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BBC cybercrime probe backfires

"The BBC hacked into 22,000 computers as part of an investigation into cybercrime but the move quickly backfired, with legal experts claiming the broadcaster broke the law and security gurus saying the experiment went too far.

The technology show Click acquired a network of 22,000 hijacked computers - known as a botnet - and ordered the infected machines to send out spam messages to test email addresses and attack a website, with permission, by bombarding it with requests.

Click also modified the infected computers' desktop wallpaper.

"Within hours, the inboxes started to fill up with thousands of junk messages," the BBC wrote on its website.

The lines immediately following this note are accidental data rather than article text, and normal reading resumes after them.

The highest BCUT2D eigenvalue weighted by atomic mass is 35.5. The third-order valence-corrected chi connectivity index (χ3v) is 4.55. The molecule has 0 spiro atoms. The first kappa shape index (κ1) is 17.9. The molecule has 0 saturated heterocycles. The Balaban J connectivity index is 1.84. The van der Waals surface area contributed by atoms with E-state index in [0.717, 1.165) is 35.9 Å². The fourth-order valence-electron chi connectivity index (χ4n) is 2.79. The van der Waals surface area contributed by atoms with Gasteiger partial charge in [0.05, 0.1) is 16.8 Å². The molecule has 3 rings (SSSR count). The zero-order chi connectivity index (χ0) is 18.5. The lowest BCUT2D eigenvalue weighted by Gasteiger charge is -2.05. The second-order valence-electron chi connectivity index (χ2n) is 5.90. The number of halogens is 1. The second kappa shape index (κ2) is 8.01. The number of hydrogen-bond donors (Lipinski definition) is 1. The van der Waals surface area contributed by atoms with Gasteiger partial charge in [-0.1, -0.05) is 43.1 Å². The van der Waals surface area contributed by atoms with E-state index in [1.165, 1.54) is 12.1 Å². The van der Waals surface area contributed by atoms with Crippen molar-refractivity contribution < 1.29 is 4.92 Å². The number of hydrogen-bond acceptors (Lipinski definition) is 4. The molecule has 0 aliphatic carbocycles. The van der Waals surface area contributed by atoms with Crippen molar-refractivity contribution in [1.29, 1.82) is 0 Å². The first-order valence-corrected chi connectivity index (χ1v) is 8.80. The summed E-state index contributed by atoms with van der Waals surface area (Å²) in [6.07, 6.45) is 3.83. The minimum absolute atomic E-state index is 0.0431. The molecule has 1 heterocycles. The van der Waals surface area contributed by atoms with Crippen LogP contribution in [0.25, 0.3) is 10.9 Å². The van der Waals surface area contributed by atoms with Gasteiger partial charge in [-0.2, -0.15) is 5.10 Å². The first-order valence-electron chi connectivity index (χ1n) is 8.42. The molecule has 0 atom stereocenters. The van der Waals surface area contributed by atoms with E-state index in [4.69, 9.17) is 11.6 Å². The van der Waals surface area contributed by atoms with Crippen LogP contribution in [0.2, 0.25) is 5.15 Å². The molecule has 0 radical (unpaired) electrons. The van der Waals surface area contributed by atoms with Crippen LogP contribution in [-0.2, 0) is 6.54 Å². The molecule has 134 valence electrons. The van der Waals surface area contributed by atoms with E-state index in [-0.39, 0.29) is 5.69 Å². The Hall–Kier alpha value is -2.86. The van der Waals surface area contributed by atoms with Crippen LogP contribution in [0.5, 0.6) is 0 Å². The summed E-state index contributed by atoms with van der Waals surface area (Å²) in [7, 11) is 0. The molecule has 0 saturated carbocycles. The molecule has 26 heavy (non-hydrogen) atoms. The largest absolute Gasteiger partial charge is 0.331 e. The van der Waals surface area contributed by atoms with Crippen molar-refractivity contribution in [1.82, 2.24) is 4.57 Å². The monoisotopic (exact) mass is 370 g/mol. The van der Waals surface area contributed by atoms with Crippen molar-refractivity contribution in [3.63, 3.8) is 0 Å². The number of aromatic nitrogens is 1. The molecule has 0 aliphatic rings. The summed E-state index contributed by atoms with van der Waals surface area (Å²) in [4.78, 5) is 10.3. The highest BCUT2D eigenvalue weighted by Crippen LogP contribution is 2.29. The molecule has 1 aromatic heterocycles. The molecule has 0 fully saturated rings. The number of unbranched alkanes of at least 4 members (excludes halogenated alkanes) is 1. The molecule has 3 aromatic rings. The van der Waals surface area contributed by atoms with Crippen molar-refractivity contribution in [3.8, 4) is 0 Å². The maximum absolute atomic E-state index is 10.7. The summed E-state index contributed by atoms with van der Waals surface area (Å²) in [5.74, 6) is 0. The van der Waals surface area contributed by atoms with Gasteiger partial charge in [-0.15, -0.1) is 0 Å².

Of the website attack, the BBC boasted: "Amazingly, it took only 60 machines to overload the site's bandwidth.""

Read more: http://www.smh.com.au/news/technology/security/bbc-cybercrime-probe-backfires/2009/03/13/1236447465056.html


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Mmmm "We would not put out a show like this one without having taken legal advice." doesn't mean it was legal.

You would think that they would have checked to make sure they weren't doing anything that might get them in hot water but I guess hind sight is 20/20 everywhere, huh?

The botnet could be a legit botnet and in that sense they'd be fine (unlikely). Could be they (the bad guys?) either created a botnet, or had it packaged with another product as part of its agreement then sold access to it as a service. Either way we'll see what happens.

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